What Does APR Mean?

APR is an abbreviation for Annual Percentage Rate. Let’s explore…

Updated: May 18, 2024
Matt Crabtree

Written By

Matt Crabtree

|
Jason Mountford

Edited By

Jason Mountford

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The term Annual Percentage Rate is abbreviated APR. It's the yearly rate at which you'll be charged to borrow money, including both interest charges and fees.

A Representative APR has very specific, legal guidelines, and one of those is that at least 51% of customers who apply for a given product will qualify for the APR being offered.

The amount you pay is based on your own creditworthiness, but it gives a good indication of the real rate you might pay. If you are approved for a credit card or loan, the APR will be communicated to you at that time.

How do banks calculate APR?

When you borrow money, the total cost of the loan is expressed as an annual percentage rate, or APR. Fees and charges are included in order to provide an accurate comparison, and as mentioned, the APR rate (or better) has to be offered to at least 51% of customers.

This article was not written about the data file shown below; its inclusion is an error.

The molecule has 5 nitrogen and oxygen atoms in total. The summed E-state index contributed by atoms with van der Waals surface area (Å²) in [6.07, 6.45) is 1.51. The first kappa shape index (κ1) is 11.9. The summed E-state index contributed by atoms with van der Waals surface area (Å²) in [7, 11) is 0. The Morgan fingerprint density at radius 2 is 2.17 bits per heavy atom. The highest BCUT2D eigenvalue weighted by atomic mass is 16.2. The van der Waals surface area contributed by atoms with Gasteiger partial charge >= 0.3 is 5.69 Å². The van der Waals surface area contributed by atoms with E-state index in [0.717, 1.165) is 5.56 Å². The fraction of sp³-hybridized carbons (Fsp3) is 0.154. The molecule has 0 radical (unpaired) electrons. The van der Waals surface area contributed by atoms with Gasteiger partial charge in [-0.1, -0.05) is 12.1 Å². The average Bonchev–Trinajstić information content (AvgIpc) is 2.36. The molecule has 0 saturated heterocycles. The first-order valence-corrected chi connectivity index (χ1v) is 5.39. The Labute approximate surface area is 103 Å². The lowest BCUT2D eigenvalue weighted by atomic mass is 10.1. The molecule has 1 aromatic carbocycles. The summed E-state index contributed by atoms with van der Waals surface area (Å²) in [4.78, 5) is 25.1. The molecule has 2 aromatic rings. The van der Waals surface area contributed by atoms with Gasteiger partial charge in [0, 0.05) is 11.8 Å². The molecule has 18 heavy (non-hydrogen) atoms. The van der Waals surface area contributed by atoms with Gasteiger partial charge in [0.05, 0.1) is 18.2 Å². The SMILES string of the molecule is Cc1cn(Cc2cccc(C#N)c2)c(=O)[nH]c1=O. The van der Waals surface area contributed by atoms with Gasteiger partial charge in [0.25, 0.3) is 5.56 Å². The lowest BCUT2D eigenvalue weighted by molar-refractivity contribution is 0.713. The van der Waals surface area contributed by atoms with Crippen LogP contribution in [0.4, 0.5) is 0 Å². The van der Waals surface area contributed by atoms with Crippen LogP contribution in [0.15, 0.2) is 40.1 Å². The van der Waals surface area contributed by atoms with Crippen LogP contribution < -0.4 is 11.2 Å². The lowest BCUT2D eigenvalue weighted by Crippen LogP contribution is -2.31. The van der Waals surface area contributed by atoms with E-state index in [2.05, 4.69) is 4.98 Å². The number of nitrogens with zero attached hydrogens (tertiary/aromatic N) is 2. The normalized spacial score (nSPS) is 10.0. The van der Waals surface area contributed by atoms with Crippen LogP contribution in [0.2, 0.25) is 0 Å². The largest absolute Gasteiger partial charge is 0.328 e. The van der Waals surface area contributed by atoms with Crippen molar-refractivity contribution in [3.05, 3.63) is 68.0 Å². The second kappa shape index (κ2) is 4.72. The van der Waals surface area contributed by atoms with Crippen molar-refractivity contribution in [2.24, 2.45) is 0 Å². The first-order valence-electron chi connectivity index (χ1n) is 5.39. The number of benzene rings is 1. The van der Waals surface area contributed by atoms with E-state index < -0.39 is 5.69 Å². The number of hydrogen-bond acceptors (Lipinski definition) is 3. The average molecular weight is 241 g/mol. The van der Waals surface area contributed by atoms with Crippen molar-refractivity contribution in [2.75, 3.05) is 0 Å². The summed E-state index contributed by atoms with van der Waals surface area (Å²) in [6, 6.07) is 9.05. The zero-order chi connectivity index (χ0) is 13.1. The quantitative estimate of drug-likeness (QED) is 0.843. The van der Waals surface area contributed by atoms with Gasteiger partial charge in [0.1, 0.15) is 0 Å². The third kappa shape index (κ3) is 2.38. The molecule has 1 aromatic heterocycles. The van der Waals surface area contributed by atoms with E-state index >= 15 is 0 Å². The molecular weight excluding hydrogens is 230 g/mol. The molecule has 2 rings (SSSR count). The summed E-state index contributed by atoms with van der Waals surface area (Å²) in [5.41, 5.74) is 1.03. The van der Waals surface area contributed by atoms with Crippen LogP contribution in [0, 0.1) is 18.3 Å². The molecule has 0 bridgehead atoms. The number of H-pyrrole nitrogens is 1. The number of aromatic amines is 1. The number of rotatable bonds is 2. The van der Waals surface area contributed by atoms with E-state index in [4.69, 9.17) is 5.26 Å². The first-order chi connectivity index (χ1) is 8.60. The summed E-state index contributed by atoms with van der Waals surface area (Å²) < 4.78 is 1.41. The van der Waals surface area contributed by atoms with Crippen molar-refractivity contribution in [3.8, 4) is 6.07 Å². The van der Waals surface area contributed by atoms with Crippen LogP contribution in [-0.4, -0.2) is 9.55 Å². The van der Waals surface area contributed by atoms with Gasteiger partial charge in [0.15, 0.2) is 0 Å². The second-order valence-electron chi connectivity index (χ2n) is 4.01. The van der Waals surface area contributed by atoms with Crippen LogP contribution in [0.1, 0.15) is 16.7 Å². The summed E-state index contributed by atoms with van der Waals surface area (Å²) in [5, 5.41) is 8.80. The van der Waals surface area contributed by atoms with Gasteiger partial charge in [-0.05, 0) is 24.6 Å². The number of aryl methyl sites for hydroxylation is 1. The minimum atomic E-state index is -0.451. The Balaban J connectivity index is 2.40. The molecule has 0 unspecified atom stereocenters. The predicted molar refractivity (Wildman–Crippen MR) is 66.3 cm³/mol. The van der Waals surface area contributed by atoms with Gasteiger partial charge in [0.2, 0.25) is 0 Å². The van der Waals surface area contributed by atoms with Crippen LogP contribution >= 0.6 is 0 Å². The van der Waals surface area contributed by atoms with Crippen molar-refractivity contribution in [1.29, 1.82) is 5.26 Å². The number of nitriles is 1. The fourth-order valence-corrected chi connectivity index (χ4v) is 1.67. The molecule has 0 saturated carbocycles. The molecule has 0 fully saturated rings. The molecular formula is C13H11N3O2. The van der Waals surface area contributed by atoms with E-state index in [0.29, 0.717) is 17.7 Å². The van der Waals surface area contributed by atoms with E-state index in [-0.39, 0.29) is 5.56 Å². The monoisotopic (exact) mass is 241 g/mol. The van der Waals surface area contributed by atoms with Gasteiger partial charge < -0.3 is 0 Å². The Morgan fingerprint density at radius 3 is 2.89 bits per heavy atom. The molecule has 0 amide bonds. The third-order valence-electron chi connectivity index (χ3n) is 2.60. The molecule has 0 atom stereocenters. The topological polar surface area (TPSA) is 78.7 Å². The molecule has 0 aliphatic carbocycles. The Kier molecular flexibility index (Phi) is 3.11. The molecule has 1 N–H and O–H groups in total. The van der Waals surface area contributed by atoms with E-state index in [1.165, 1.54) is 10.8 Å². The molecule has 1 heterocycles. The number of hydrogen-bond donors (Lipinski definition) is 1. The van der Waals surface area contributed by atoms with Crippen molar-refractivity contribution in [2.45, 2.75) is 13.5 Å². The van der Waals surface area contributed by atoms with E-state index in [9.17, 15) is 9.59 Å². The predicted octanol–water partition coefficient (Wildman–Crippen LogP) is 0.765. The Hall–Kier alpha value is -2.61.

This ensures you’re getting a realistic view of the total cost of the loan, not just a ‘best case scenario’ which very few borrowers will qualify for.

If your credit card has a high APR, then any balance you carry from month to month will incur a larger interest charge.

It makes financial sense to strive to pay off your debt as quickly as possible, whether you are able to do so because of careful budgeting and saving, an unexpected inheritance, or a lottery win. Since we can't predict the future, it's prudent to secure one's financial future while times are good.